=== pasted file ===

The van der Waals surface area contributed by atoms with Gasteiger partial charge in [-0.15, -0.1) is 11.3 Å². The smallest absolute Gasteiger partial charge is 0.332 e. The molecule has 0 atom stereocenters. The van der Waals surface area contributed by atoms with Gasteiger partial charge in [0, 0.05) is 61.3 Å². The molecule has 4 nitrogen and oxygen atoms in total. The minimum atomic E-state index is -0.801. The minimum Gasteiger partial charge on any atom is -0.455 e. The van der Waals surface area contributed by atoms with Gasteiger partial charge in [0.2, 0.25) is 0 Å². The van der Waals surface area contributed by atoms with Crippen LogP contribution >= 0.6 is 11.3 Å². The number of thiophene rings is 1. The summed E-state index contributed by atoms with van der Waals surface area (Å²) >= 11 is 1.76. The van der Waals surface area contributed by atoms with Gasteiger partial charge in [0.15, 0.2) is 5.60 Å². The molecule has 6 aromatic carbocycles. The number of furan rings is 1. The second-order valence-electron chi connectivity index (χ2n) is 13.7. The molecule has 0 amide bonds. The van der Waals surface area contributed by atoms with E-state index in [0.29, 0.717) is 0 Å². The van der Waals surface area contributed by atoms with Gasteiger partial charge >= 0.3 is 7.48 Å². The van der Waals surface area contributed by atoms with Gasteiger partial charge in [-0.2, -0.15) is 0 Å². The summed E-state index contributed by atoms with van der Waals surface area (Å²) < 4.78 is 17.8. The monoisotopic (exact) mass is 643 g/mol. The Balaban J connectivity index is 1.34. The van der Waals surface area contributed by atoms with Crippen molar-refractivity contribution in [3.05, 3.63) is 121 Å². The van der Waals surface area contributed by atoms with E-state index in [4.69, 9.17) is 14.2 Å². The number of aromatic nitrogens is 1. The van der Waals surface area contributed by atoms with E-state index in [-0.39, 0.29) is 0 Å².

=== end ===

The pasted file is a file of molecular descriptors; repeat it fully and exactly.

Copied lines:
The van der Waals surface area contributed by atoms with Gasteiger partial charge in [-0.15, -0.1) is 11.3 Å². The smallest absolute Gasteiger partial charge is 0.332 e. The molecule has 0 atom stereocenters. The van der Waals surface area contributed by atoms with Gasteiger partial charge in [0, 0.05) is 61.3 Å². The molecule has 4 nitrogen and oxygen atoms in total. The minimum atomic E-state index is -0.801. The minimum Gasteiger partial charge on any atom is -0.455 e. The van der Waals surface area contributed by atoms with Gasteiger partial charge in [0.2, 0.25) is 0 Å². The van der Waals surface area contributed by atoms with Crippen LogP contribution >= 0.6 is 11.3 Å². The number of thiophene rings is 1. The summed E-state index contributed by atoms with van der Waals surface area (Å²) >= 11 is 1.76. The van der Waals surface area contributed by atoms with Gasteiger partial charge in [0.15, 0.2) is 5.60 Å². The molecule has 6 aromatic carbocycles. The number of furan rings is 1. The second-order valence-electron chi connectivity index (χ2n) is 13.7. The molecule has 0 amide bonds. The van der Waals surface area contributed by atoms with E-state index in [0.29, 0.717) is 0 Å². The van der Waals surface area contributed by atoms with Gasteiger partial charge >= 0.3 is 7.48 Å². The van der Waals surface area contributed by atoms with Gasteiger partial charge in [-0.2, -0.15) is 0 Å². The summed E-state index contributed by atoms with van der Waals surface area (Å²) < 4.78 is 17.8. The monoisotopic (exact) mass is 643 g/mol. The Balaban J connectivity index is 1.34. The van der Waals surface area contributed by atoms with Crippen molar-refractivity contribution in [3.05, 3.63) is 121 Å². The van der Waals surface area contributed by atoms with E-state index in [4.69, 9.17) is 14.2 Å². The number of aromatic nitrogens is 1. The van der Waals surface area contributed by atoms with E-state index in [-0.39, 0.29) is 0 Å².